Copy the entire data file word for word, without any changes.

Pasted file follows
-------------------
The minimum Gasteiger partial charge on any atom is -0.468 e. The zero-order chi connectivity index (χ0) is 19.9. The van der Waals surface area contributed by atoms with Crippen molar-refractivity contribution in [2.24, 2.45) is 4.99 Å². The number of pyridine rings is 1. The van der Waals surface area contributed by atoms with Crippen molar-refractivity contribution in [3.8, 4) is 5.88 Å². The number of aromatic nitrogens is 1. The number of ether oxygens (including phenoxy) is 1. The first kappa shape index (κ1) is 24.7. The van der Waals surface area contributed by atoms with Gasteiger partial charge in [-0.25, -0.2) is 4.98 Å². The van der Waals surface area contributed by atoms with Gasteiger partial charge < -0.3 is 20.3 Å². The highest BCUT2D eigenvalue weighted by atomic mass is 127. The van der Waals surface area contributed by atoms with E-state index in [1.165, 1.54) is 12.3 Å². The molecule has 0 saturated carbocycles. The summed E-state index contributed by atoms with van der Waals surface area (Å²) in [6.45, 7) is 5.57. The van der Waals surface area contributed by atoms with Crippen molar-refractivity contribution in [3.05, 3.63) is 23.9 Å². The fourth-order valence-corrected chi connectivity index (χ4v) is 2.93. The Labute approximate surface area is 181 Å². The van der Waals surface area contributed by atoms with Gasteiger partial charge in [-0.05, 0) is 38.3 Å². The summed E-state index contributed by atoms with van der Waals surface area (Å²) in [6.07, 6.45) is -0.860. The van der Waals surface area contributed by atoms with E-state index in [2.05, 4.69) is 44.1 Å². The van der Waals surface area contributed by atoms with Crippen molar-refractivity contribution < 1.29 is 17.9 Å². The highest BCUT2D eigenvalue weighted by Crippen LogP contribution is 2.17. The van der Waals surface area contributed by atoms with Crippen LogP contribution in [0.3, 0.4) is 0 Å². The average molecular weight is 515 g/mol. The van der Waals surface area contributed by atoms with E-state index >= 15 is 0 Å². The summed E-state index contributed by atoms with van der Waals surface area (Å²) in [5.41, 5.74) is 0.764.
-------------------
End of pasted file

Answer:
The minimum Gasteiger partial charge on any atom is -0.468 e. The zero-order chi connectivity index (χ0) is 19.9. The van der Waals surface area contributed by atoms with Crippen molar-refractivity contribution in [2.24, 2.45) is 4.99 Å². The number of pyridine rings is 1. The van der Waals surface area contributed by atoms with Crippen molar-refractivity contribution in [3.8, 4) is 5.88 Å². The number of aromatic nitrogens is 1. The number of ether oxygens (including phenoxy) is 1. The first kappa shape index (κ1) is 24.7. The van der Waals surface area contributed by atoms with Gasteiger partial charge in [-0.25, -0.2) is 4.98 Å². The van der Waals surface area contributed by atoms with Gasteiger partial charge < -0.3 is 20.3 Å². The highest BCUT2D eigenvalue weighted by atomic mass is 127. The van der Waals surface area contributed by atoms with E-state index in [1.165, 1.54) is 12.3 Å². The molecule has 0 saturated carbocycles. The summed E-state index contributed by atoms with van der Waals surface area (Å²) in [6.45, 7) is 5.57. The van der Waals surface area contributed by atoms with Crippen molar-refractivity contribution in [3.05, 3.63) is 23.9 Å². The fourth-order valence-corrected chi connectivity index (χ4v) is 2.93. The Labute approximate surface area is 181 Å². The van der Waals surface area contributed by atoms with Gasteiger partial charge in [-0.05, 0) is 38.3 Å². The summed E-state index contributed by atoms with van der Waals surface area (Å²) in [6.07, 6.45) is -0.860. The van der Waals surface area contributed by atoms with E-state index in [2.05, 4.69) is 44.1 Å². The van der Waals surface area contributed by atoms with Crippen molar-refractivity contribution < 1.29 is 17.9 Å². The highest BCUT2D eigenvalue weighted by Crippen LogP contribution is 2.17. The van der Waals surface area contributed by atoms with Crippen LogP contribution in [0.3, 0.4) is 0 Å². The average molecular weight is 515 g/mol. The van der Waals surface area contributed by atoms with E-state index >= 15 is 0 Å². The summed E-state index contributed by atoms with van der Waals surface area (Å²) in [5.41, 5.74) is 0.764.